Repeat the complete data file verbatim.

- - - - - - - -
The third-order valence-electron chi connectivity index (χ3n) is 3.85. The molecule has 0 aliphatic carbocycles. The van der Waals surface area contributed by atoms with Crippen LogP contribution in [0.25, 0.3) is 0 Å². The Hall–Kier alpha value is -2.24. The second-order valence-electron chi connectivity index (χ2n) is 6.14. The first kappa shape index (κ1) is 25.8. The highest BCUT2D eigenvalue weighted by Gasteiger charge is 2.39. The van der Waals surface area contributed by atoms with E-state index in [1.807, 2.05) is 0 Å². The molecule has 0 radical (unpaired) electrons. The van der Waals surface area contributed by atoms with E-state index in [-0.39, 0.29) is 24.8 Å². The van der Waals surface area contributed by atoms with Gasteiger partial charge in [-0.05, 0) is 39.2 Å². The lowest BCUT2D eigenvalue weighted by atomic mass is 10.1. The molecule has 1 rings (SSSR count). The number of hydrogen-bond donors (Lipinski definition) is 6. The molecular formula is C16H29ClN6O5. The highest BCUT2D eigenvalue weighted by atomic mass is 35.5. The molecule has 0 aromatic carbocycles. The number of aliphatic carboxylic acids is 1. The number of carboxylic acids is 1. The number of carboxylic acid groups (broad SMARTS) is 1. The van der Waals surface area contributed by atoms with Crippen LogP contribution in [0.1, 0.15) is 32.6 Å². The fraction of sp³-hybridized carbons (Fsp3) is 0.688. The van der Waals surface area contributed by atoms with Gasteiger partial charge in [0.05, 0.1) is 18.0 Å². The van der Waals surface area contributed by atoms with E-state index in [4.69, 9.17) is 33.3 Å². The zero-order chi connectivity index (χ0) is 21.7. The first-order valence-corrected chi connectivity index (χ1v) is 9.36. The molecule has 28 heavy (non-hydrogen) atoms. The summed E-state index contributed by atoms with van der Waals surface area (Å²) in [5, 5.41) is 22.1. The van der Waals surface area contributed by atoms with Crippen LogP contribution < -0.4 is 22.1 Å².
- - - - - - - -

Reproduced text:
The third-order valence-electron chi connectivity index (χ3n) is 3.85. The molecule has 0 aliphatic carbocycles. The van der Waals surface area contributed by atoms with Crippen LogP contribution in [0.25, 0.3) is 0 Å². The Hall–Kier alpha value is -2.24. The second-order valence-electron chi connectivity index (χ2n) is 6.14. The first kappa shape index (κ1) is 25.8. The highest BCUT2D eigenvalue weighted by Gasteiger charge is 2.39. The van der Waals surface area contributed by atoms with E-state index in [1.807, 2.05) is 0 Å². The molecule has 0 radical (unpaired) electrons. The van der Waals surface area contributed by atoms with E-state index in [-0.39, 0.29) is 24.8 Å². The van der Waals surface area contributed by atoms with Gasteiger partial charge in [-0.05, 0) is 39.2 Å². The lowest BCUT2D eigenvalue weighted by atomic mass is 10.1. The molecule has 1 rings (SSSR count). The number of hydrogen-bond donors (Lipinski definition) is 6. The molecular formula is C16H29ClN6O5. The highest BCUT2D eigenvalue weighted by atomic mass is 35.5. The molecule has 0 aromatic carbocycles. The number of aliphatic carboxylic acids is 1. The number of carboxylic acids is 1. The number of carboxylic acid groups (broad SMARTS) is 1. The van der Waals surface area contributed by atoms with Crippen LogP contribution in [0.1, 0.15) is 32.6 Å². The fraction of sp³-hybridized carbons (Fsp3) is 0.688. The van der Waals surface area contributed by atoms with Gasteiger partial charge in [0.05, 0.1) is 18.0 Å². The van der Waals surface area contributed by atoms with E-state index in [4.69, 9.17) is 33.3 Å². The zero-order chi connectivity index (χ0) is 21.7. The first-order valence-corrected chi connectivity index (χ1v) is 9.36. The molecule has 28 heavy (non-hydrogen) atoms. The summed E-state index contributed by atoms with van der Waals surface area (Å²) in [5, 5.41) is 22.1. The van der Waals surface area contributed by atoms with Crippen LogP contribution < -0.4 is 22.1 Å².